Ms. Sharav has developed a database to track ethical violations in research and failure to disclose drug hazards. Her advocacy efforts include: suspension of EPA pesticide experiment (CHEERS) on children (2005); federal investigations on the use of children in foster care in experimental AIDS drug and vaccine trials (2004); suspension of smallpox vaccine on children (2002); suspension of "violence prediction" experiment exposing 6-11 year old NYC boys to fenfluramine (1998); organized testimonies by victims of unethical research before the National Bioethics Advisory Committee (1997). These testimonies led to a prize-winning series in the Boston Globe, "Doing Harm: Research on the Mentally Ill" (1998), the shut down of 29 clinical trials at the National Institute of Mental Health (1999), culminating in the prize-winning book by Robert Whitaker, Mad in America (2001).
Mrs. Sharav served on the Children’s Workgroup of the National Human Research Advisory Committee (2001-2002); she has testified before national policy advisory panels including: the Institute of Medicine (against prisoner experiments (2005); against human pesticide experiments (2002); FDA hearings on antidepressants and the risk of suicide (2004 and 2006), the National Bioethics Advisory Committee (1997), military ethics forums and academic forums, and consumer advocacy forums (2006). Among her recent publications: Screening for Mental Illness: The Merger of Eugenics and the Drug Industry, Ethical Human Psychology and Psychiatry (2005); Conflicts of Interest in Biomedical Research Harm Children With and Without Disabilities,"Journal of Disability Policy Studies (2004); "The Impact of FDAMA on the recruitment of children for research," EHPP (2003); "Children in Clinical Research: A Conflict of Moral Values," American Journal of Bioethics (2003); The ethics of conducting psychosis-inducing experiments," Accountability in Research (1999).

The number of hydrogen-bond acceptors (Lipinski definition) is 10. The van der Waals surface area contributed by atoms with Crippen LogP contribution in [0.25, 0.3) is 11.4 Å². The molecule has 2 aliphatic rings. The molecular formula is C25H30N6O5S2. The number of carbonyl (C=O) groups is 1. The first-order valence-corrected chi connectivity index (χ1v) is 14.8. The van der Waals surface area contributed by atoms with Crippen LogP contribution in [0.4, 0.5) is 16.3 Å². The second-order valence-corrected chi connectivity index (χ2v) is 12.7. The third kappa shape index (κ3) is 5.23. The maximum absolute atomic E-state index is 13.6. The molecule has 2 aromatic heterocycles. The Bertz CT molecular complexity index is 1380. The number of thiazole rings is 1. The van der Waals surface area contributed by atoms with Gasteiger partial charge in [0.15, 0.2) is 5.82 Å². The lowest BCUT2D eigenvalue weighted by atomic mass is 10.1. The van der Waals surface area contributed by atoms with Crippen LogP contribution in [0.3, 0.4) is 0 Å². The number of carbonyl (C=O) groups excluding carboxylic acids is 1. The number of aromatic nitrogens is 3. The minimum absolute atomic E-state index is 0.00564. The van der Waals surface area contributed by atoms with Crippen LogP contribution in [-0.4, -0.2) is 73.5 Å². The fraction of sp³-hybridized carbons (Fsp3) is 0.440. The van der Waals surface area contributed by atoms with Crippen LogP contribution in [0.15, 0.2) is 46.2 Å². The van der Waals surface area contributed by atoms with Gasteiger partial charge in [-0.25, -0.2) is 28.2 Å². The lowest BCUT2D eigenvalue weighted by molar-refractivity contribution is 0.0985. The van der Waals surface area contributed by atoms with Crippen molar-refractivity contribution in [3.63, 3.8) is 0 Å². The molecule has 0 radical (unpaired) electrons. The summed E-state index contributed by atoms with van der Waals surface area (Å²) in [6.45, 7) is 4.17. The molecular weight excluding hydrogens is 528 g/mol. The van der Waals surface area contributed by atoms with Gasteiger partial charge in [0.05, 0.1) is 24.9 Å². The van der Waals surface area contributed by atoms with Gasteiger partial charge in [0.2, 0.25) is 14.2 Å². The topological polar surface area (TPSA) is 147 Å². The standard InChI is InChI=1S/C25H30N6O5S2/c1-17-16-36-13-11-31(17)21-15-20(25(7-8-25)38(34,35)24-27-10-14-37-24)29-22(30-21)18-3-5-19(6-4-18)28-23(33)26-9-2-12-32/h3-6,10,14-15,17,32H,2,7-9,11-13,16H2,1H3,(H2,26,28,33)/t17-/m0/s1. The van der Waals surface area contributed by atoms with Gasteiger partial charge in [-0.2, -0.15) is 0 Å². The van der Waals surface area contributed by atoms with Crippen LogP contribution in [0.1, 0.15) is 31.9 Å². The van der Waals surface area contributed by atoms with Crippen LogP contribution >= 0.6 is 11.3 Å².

via the FDA: Guidance Drug Safety Information 
FDA’s Communication to the Public an excerpt:
"FDA recognizes that some sponsors may consider making promotional comparisons between their drugs and drugs for which emerging drug safety information has been provided by FDA.  We remind sponsors that all safety and effectiveness claims made in prescription drug promotion, (25) including claims based on Government materials available from the Index to Drug-Specific Information, must be supported by substantial evidence or substantial clinical experience and must not be otherwise false or misleading (21 U.S.C. 355 and 352; 21 CFR 202.1(e))" (emphasis mine) read here